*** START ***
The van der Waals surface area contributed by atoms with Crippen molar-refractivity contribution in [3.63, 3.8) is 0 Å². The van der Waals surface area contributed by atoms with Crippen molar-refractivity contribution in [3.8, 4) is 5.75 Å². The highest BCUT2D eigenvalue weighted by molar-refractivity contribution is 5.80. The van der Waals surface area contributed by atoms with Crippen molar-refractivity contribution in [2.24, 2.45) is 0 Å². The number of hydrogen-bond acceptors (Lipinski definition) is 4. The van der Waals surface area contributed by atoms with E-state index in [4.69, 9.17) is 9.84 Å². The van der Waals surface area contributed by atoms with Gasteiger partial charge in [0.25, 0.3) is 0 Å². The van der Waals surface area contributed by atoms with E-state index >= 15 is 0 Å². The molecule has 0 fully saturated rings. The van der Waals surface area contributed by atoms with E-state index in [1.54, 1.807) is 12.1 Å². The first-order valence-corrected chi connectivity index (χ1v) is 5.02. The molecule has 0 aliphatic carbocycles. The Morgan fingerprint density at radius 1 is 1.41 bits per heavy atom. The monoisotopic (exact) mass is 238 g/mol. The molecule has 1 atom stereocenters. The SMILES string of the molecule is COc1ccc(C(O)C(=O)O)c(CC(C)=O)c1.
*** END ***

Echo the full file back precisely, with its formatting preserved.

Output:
The van der Waals surface area contributed by atoms with Crippen molar-refractivity contribution in [3.63, 3.8) is 0 Å². The van der Waals surface area contributed by atoms with Crippen molar-refractivity contribution in [3.8, 4) is 5.75 Å². The highest BCUT2D eigenvalue weighted by molar-refractivity contribution is 5.80. The van der Waals surface area contributed by atoms with Crippen molar-refractivity contribution in [2.24, 2.45) is 0 Å². The number of hydrogen-bond acceptors (Lipinski definition) is 4. The van der Waals surface area contributed by atoms with E-state index in [4.69, 9.17) is 9.84 Å². The van der Waals surface area contributed by atoms with Gasteiger partial charge in [0.25, 0.3) is 0 Å². The van der Waals surface area contributed by atoms with E-state index >= 15 is 0 Å². The molecule has 0 fully saturated rings. The van der Waals surface area contributed by atoms with E-state index in [1.54, 1.807) is 12.1 Å². The first-order valence-corrected chi connectivity index (χ1v) is 5.02. The molecule has 0 aliphatic carbocycles. The Morgan fingerprint density at radius 1 is 1.41 bits per heavy atom. The monoisotopic (exact) mass is 238 g/mol. The molecule has 1 atom stereocenters. The SMILES string of the molecule is COc1ccc(C(O)C(=O)O)c(CC(C)=O)c1.